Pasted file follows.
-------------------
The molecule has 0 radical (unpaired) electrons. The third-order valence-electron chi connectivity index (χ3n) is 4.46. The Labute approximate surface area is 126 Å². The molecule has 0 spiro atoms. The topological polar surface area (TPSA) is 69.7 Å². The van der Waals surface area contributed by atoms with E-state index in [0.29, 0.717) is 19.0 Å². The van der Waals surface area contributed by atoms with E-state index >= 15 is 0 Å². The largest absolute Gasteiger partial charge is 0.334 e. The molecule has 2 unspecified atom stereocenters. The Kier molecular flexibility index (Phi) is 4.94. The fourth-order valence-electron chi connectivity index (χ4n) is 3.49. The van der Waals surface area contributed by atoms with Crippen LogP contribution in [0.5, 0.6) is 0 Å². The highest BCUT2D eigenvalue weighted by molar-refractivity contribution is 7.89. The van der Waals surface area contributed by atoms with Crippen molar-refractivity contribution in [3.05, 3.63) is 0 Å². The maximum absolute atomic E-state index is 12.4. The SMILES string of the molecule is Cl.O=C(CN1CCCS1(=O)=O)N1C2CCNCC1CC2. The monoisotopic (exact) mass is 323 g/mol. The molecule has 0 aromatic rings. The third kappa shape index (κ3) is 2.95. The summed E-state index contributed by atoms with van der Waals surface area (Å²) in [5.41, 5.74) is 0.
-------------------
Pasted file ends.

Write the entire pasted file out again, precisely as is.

The molecule has 0 radical (unpaired) electrons. The third-order valence-electron chi connectivity index (χ3n) is 4.46. The Labute approximate surface area is 126 Å². The molecule has 0 spiro atoms. The topological polar surface area (TPSA) is 69.7 Å². The van der Waals surface area contributed by atoms with E-state index in [0.29, 0.717) is 19.0 Å². The van der Waals surface area contributed by atoms with E-state index >= 15 is 0 Å². The largest absolute Gasteiger partial charge is 0.334 e. The molecule has 2 unspecified atom stereocenters. The Kier molecular flexibility index (Phi) is 4.94. The fourth-order valence-electron chi connectivity index (χ4n) is 3.49. The van der Waals surface area contributed by atoms with Crippen LogP contribution in [0.5, 0.6) is 0 Å². The highest BCUT2D eigenvalue weighted by molar-refractivity contribution is 7.89. The van der Waals surface area contributed by atoms with Crippen molar-refractivity contribution in [3.05, 3.63) is 0 Å². The maximum absolute atomic E-state index is 12.4. The SMILES string of the molecule is Cl.O=C(CN1CCCS1(=O)=O)N1C2CCNCC1CC2. The monoisotopic (exact) mass is 323 g/mol. The molecule has 0 aromatic rings. The third kappa shape index (κ3) is 2.95. The summed E-state index contributed by atoms with van der Waals surface area (Å²) in [5.41, 5.74) is 0.